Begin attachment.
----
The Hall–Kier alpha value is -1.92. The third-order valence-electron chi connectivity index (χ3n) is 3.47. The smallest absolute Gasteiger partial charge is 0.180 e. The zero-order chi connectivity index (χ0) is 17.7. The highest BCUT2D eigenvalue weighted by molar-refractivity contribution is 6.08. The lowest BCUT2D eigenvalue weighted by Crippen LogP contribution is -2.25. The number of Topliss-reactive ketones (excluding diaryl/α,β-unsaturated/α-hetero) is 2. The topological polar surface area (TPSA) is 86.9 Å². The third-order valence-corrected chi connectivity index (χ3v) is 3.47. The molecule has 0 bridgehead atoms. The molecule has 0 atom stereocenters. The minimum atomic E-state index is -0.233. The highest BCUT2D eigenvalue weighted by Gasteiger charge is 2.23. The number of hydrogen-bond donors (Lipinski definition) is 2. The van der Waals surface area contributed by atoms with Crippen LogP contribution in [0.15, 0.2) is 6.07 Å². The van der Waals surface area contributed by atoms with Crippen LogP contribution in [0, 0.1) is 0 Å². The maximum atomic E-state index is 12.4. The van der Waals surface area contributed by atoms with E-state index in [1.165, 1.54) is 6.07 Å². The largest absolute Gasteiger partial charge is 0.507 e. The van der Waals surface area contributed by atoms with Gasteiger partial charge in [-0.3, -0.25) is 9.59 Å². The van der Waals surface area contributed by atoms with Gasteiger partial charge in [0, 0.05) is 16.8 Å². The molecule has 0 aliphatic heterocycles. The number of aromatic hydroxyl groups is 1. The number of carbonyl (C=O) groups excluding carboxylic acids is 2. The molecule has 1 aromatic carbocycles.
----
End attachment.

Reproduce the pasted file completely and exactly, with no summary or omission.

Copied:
The Hall–Kier alpha value is -1.92. The third-order valence-electron chi connectivity index (χ3n) is 3.47. The smallest absolute Gasteiger partial charge is 0.180 e. The zero-order chi connectivity index (χ0) is 17.7. The highest BCUT2D eigenvalue weighted by molar-refractivity contribution is 6.08. The lowest BCUT2D eigenvalue weighted by Crippen LogP contribution is -2.25. The number of Topliss-reactive ketones (excluding diaryl/α,β-unsaturated/α-hetero) is 2. The topological polar surface area (TPSA) is 86.9 Å². The third-order valence-corrected chi connectivity index (χ3v) is 3.47. The molecule has 0 bridgehead atoms. The molecule has 0 atom stereocenters. The minimum atomic E-state index is -0.233. The highest BCUT2D eigenvalue weighted by Gasteiger charge is 2.23. The number of hydrogen-bond donors (Lipinski definition) is 2. The van der Waals surface area contributed by atoms with Crippen LogP contribution in [0.15, 0.2) is 6.07 Å². The van der Waals surface area contributed by atoms with Crippen LogP contribution in [0, 0.1) is 0 Å². The maximum atomic E-state index is 12.4. The van der Waals surface area contributed by atoms with E-state index in [1.165, 1.54) is 6.07 Å². The largest absolute Gasteiger partial charge is 0.507 e. The van der Waals surface area contributed by atoms with Gasteiger partial charge in [-0.3, -0.25) is 9.59 Å². The van der Waals surface area contributed by atoms with Gasteiger partial charge in [0, 0.05) is 16.8 Å². The molecule has 0 aliphatic heterocycles. The number of aromatic hydroxyl groups is 1. The number of carbonyl (C=O) groups excluding carboxylic acids is 2. The molecule has 1 aromatic carbocycles.